The Art and Stories of Nathalie Coutou

WakefieldUp in the once sleepy town of Wakefield, Quebec the streets are bustling on a Sunday afternoon on Canada’s long weekend. The town, nestled in the Gatineau hills and lying along the beautiful Gatineau river, now not only boasts gorgeous scenery but many fine cafes and boutiques, artisan shops and bakeries. I’ve been there multiple time but especially in the last four years after purchasing a cottage in the region. I’ve wandered up to the old grist mill (which is now an inn and spa) and further to the cemetery where Lester Pearson and Malak Karsh are buried (among other notables) and then in out of the shops after eating a meal at a cafe. It’s always time well spent and a delicious adventure.

On previous visits before this past long weekend, I’d ventured into a shop called Khewa (meaning “the north wind which brings people back to essentials”). The objects, all having a First Nations flavour, were fascinating to look at, but as with most original, beautifully handcrafted art, a bit beyond my budget. I also had children whom I needed to police and herd away from the fragile pieces. This kind of distraction does not lead to any kind of practical purchasing so I always ended up leaving empty-handed. However, when you’re children free and away with girlfriends, the art of shopping comes back to one – kind of like riding a bike.  My trip to Khewa was a much different experience this time.

SoufleVieWhen I, and my two friends, walked into the shop we were immediately met with leather pieces and fine jewelry. A beautiful, dark-haired woman, the same person I’d seen there before whom I assumed was the owner, stood behind the counter talking animatedly to some captivated customers. My friends and I split up and I sauntered between the displays imagining that I would, once again, leave empty-handed, when my eye caught something I couldn’t ignore. It was a large painting of an eagle swooping down on a woman. The colours were soft and yet full and the characters abstract and yet full of meaning and subtle movement.  I stared at it a long time and then realized the room was filled with paintings by the same artist.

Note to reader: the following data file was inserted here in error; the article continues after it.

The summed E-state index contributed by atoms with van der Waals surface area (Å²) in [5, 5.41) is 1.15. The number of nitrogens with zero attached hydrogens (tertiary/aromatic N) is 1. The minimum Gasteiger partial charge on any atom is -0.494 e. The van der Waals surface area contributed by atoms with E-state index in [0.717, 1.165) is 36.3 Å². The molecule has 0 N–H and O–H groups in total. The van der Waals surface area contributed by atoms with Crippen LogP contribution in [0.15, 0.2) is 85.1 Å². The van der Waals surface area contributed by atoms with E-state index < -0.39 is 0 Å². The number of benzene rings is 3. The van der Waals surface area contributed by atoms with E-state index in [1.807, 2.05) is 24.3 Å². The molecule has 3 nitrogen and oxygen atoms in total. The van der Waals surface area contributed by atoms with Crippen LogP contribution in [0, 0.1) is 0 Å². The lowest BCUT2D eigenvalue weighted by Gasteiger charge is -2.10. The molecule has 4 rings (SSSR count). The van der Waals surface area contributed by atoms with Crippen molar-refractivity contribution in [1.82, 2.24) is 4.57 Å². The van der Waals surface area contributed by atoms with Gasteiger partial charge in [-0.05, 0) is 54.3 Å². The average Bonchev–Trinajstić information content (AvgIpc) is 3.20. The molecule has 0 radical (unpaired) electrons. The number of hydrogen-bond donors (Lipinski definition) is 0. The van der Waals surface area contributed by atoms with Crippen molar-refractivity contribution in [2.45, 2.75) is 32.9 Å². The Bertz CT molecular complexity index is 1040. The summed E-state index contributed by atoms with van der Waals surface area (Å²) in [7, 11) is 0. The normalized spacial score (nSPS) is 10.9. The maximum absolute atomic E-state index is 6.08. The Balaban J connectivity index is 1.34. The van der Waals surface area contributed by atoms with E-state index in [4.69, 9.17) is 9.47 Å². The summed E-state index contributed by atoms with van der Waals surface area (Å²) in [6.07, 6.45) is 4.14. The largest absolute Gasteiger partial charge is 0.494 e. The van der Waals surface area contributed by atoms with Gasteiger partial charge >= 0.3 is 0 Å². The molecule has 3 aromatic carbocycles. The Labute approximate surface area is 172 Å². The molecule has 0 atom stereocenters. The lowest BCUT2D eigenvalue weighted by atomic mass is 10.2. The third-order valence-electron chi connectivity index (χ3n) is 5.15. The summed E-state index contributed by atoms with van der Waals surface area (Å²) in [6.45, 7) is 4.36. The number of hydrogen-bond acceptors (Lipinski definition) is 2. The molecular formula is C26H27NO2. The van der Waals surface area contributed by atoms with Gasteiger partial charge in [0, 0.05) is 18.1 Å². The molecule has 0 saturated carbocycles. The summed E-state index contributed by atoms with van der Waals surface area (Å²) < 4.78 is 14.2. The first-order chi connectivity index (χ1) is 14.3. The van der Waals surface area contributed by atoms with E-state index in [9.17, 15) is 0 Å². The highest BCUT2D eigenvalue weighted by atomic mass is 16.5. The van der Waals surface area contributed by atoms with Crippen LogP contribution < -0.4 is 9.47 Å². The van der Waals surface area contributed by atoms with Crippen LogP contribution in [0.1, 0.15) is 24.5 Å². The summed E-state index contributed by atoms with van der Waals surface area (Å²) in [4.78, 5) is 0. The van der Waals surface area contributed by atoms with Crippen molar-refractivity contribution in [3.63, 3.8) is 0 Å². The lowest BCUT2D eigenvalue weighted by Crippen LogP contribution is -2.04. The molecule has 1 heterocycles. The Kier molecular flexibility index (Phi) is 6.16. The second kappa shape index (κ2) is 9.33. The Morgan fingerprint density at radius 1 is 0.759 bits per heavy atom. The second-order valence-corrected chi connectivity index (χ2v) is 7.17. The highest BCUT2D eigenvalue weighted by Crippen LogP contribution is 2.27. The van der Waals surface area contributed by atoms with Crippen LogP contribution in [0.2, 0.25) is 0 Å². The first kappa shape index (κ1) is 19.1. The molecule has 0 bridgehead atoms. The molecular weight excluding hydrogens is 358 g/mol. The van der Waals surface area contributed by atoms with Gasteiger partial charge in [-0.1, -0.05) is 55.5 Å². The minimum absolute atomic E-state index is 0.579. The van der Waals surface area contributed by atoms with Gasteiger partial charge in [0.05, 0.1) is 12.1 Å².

I could feel my heart start to race. Everywhere I turned my eyes were met with colour and beauty. I needed to have at least one piece to take home with me. Happily, these days, most savvy artists know that not everyone can take home an original so, in order to make their art more available, they make smaller prints and even nice quality greeting cards. I spent time picking through all the prints and chose three with images that resounded with me. I flipped one over and found information about the artist on the back. It turned out the artist was the lovely woman at the front counter who’s heritage, from her mother’s side, is First Nations.

nathalieI couldn’t wait to make the purchase and to have an opportunity to tell her how beautiful her work was. I mean, how often do you get to talk to the artist directly? I shuffled up to the cash and lay the merchandise in front of her. One of my girlfriends did the same. When Nathalie turned her attention to us, a gush of compliments poured from my mouth. You never know how some people will react; some shy away from compliments while others bask in them. Nathalie smiled and her eyes sparkled with a modest pride and gratitude. “Thank you.” she said. And I thought that’s where the conversation might end. But what followed was most delightful for me and my two friends…

Nathalie gently nudged the cards apart and pushed one to the forefront. “Would you like to know the meaning of this one?” she asked. Yes! All three of us nodded enthusiastically. With one of the most soothing voices I’ve ever heard and a lilting French accent, Nathalie began telling us the story behind the images. The women, the animals, their relationships to each other, to the earth, and to the Great Spirit. She explained how the images came to her and how many of them were part of a larger picture and story…As with Nathalie’s previous customers, my friends and I were immediately captivated. In fact, we were so impressed with her story telling, that one of my brilliant-minded friends suggested that Nathalie record her stories for audio files on her website. The stories just would not be the same without her telling them.

My friends and I walked away from a store with a happy experience in our minds and hearts (how often does that happen at the mall?). We made up our minds to return soon…the fall colours will be perfect in Wakefield in a month. Nathalie’s art now hangs in my meager home office; a small space in the basement. It looks lovely and livens up the space immensely. My plan now is to put aside some money…just a little every month…so that one day I can perhaps afford an original. There’s something very comforting to me about being surrounded by art, especially pieces with meaning. When I look at each piece I don’t just see the painting or photograph, but see my story behind it and if I’m lucky, as I was with Nathalie, I see the artist’s story too. Thank you, Nathalie, for such a wonderful experience. We’ll be back! nathalie_coutou


4 thoughts on “The Art and Stories of Nathalie Coutou

  1. Good  morning Isobel: As always, I totally loved reading your piece, I love Native spirituality and this story was just so inspiring, makes me want to go there, you have such a talent for writing and I look forward to your next ! Have a good day! Sharon



  2. A tribute to an original artist by a wonderful writer. Thank you for teaching Canada the way you do. I love these posts of yours, as they serve the dual purpose of entertaining and educating.


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